I was really excited to read XVI, since the premise was so edgy and challenging. A dystopian novel in a future where girls’ bodies become fair game at age sixteen, and where lower-class teens aspire to join the Female Liason Specialists (read: high class hookers) as a way of moving up the social ranks. I thought this book had the potential to say something interesting about female sexuality and the virgin/whore paradox, but unfortunately I think Julia Karr failed here. She sets up a really intriguing world, but doesn’t dig deep enough into the foundations of that society or how it applies to ours.
In XVI, Nina Oberon is coming up on her sixteenth birthday, though she’s not looking forward to it because that means “sex-teen”. For some reason, at sixteen all girls become legal and basically become a sexual free-for-all for interested men. Girls who don’t want to have sex or are raped are not believed in court, because they supposedly become so full of hormones at 16 that they always want sex. This could be a really interesting take on the rape culture that we live in: the “she was asking for it” culture that leads to women not reporting rapes and men not being forced to take responsibility for rape. However, instead of exploring this idea further, Karr just kind of states it as fact. The explanation for this system being accepted is “the Media”, which is more pervasive and connected to the government. I think it’s a cop out. Yes, the media is part of what perpetuates this view of women’s bodies as public property; and yes, it’s pervasive, but it’s not the sole cause. People still control the Media, and I wish we had been given more explanation of how the society came to be this way.
I also felt that we needed to see more of the repercussions of this kind of a society. We meet lots of male characters, but almost none of whom are presented as sex-hungry or dangerous. Nina’s friends Mike and Derek are never presented as threats, nor is her boyfriend Sal. But in a society where girls over the age of sixteen are believed to always be “wanting it”, wouldn’t the boys believe that and want it, too? Boys and young men in our society already have a problem with understanding that no means no: even if she’s drunk, even if she’s wearing a skimpy outfit, even if she’s had sex with you before. So how are boys in this book, who are <i>explicitly told</i> that they can have sex with any girl they want and that she wants it too, so miraculously good and pure? Mike and Derek and Sal aren’t presented as outliers, either, they seem to be pretty average. Karr doesn’t use this book to say anything about consent or rape, she just assumes that only bad people rape. Bad people like Ed, Nina’s stepfather, who beats up her mom and watches porn with underage girls in it. I think it does a disservice to send the message that only perverts and abusers rape, when the majority of rapes are actually committed by a friend or acquaintance, someone like Mike or Derek who takes advantage or thinks they’re entitled to sex. Most men who commit rape are “normal” men, not men who you would run away from on a dark street.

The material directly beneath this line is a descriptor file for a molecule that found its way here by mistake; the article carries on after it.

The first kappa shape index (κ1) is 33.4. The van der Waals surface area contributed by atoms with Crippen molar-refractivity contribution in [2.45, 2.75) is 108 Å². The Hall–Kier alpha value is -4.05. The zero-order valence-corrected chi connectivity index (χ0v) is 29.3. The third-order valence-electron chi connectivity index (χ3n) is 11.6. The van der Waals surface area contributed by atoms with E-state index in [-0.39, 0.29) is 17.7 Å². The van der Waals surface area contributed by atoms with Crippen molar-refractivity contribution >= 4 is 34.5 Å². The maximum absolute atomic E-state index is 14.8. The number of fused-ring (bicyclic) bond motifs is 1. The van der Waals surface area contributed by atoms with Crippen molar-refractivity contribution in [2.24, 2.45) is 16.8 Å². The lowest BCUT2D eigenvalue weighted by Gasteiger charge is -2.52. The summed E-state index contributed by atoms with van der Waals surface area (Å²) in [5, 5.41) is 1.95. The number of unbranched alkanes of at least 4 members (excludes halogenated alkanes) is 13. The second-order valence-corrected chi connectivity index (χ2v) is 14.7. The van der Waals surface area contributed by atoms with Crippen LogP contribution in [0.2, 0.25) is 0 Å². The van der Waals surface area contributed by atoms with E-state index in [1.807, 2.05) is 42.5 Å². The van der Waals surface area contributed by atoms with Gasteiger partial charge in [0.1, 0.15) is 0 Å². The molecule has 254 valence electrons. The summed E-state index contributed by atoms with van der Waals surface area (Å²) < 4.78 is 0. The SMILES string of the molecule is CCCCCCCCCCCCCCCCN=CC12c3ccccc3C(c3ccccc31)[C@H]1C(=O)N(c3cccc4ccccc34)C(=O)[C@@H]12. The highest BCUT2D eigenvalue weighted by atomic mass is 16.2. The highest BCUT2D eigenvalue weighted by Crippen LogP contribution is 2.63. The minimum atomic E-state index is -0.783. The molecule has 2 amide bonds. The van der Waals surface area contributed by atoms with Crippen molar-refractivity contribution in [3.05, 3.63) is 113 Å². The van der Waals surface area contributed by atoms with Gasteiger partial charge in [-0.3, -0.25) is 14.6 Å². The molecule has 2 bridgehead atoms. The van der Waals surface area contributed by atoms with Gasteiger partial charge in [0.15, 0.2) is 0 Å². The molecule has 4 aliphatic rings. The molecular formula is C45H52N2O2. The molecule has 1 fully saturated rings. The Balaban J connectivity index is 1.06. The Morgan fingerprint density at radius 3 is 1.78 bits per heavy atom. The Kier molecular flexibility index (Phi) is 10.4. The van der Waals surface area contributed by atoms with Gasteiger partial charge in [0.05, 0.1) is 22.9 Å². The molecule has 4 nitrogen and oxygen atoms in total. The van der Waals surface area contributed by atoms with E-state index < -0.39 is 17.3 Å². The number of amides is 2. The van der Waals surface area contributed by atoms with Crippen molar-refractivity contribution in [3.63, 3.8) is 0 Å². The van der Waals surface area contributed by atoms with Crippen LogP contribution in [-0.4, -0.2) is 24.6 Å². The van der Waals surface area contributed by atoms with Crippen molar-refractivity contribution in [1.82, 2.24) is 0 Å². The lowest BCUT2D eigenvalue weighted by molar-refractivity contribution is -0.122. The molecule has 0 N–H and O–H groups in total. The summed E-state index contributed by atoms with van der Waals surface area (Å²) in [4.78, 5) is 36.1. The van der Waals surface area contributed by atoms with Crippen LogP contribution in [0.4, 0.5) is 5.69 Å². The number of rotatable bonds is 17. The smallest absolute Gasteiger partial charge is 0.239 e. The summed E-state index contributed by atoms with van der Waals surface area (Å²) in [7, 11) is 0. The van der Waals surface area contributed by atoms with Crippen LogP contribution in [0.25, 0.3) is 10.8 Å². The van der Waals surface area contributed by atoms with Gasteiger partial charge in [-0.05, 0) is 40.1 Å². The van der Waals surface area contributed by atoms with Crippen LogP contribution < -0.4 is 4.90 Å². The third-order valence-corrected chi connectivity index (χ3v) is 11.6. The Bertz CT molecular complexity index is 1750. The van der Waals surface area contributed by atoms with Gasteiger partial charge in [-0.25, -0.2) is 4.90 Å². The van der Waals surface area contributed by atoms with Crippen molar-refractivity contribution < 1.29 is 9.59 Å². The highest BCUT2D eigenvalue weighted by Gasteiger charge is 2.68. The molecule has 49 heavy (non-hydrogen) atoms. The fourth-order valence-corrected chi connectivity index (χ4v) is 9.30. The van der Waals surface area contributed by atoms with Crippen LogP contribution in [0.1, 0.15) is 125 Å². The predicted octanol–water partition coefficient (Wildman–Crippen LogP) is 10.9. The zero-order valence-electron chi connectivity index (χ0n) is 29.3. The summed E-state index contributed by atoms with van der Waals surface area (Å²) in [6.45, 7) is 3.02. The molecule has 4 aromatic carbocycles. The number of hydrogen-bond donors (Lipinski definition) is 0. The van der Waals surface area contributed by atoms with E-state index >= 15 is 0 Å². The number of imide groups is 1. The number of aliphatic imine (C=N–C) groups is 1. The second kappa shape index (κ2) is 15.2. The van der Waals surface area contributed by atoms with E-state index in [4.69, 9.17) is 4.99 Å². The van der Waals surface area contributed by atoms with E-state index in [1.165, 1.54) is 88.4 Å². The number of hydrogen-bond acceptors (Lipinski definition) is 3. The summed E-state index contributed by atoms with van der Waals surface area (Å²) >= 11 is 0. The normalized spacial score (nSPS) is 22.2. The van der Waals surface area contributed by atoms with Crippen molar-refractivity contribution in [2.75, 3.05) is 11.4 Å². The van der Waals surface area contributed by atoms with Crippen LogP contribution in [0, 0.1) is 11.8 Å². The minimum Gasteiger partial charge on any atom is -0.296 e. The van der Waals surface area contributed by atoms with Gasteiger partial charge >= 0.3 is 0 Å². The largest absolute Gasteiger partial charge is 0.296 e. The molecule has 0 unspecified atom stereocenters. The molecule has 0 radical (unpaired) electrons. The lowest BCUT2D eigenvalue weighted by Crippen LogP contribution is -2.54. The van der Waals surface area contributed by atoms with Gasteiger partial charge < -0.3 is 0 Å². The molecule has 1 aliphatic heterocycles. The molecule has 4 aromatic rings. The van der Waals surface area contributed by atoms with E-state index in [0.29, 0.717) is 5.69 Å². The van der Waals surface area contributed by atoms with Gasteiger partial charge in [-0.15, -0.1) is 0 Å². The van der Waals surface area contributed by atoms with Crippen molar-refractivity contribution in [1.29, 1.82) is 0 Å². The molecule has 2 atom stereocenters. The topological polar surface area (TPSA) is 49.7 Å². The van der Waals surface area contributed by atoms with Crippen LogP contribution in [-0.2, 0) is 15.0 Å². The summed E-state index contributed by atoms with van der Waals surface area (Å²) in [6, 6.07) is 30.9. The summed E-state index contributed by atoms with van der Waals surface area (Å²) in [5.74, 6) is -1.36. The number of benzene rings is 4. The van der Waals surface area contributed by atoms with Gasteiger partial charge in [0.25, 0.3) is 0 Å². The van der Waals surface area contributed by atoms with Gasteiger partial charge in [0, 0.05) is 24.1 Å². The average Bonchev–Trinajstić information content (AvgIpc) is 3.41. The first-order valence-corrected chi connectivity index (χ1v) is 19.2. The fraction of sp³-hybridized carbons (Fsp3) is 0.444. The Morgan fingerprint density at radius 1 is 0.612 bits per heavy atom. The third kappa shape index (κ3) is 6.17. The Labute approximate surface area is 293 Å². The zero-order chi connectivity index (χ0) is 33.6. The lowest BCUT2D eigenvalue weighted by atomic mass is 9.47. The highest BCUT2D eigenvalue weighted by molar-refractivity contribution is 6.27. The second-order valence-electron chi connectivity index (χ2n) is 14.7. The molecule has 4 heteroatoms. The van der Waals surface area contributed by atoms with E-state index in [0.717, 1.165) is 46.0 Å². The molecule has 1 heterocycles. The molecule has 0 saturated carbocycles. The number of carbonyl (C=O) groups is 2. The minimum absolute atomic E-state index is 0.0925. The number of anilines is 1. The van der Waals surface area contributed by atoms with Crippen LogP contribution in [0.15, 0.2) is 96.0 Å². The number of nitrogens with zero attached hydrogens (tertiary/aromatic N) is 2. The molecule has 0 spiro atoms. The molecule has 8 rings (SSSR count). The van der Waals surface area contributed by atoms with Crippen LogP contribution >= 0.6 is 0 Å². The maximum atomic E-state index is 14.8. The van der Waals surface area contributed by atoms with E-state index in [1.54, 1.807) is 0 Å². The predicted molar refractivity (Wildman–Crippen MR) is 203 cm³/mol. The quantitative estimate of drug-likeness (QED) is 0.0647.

Furthermore, let’s look at the girls in this book. Nina never has sex. Her friend Wei never has sex, even though she’s over sixteen. Nina’s friend Sandy, who buys into the “sex-teen” propoganda, is raped and killed. What kind of a message is that? Sandy wanted it, and look what she got. There is one scene where Nina and Sal are making out, and they almost go further, Nina even wants to, but they stop. I understand that Nina is committed to not having sex because of what sex means in her world, but I wish the author had explored teenage sexuality in a positive way as well. She could have had Nina struggle with her desire, and then have her realize that sex doesn’t have to be a bad thing, not if you choose to do it with someone you care about. It ends up having more of a “Don’t have sex, because you will get pregnant and you will die,” message, which I honestly don’t think is what Karr intended.
(One more thing: if FeLS candidates have to be virgins, why wouldn’t Nina just have sex with Sal? That would invalidate her contract. I know she was conflicted about having sex, but surely it would be better than being forced into the sex industry.)
Overall, I thought XVI was bland and I wish it had been more challenging. I really think the author dropped the ball here, turning what could have been a great book about teenage sexuality and consent into a morality tale about why sex is bad. It’s really a shame. If you want a book that touches on many of the same themes but does it better, I recommend Lauren DeStefano’s Wither instead.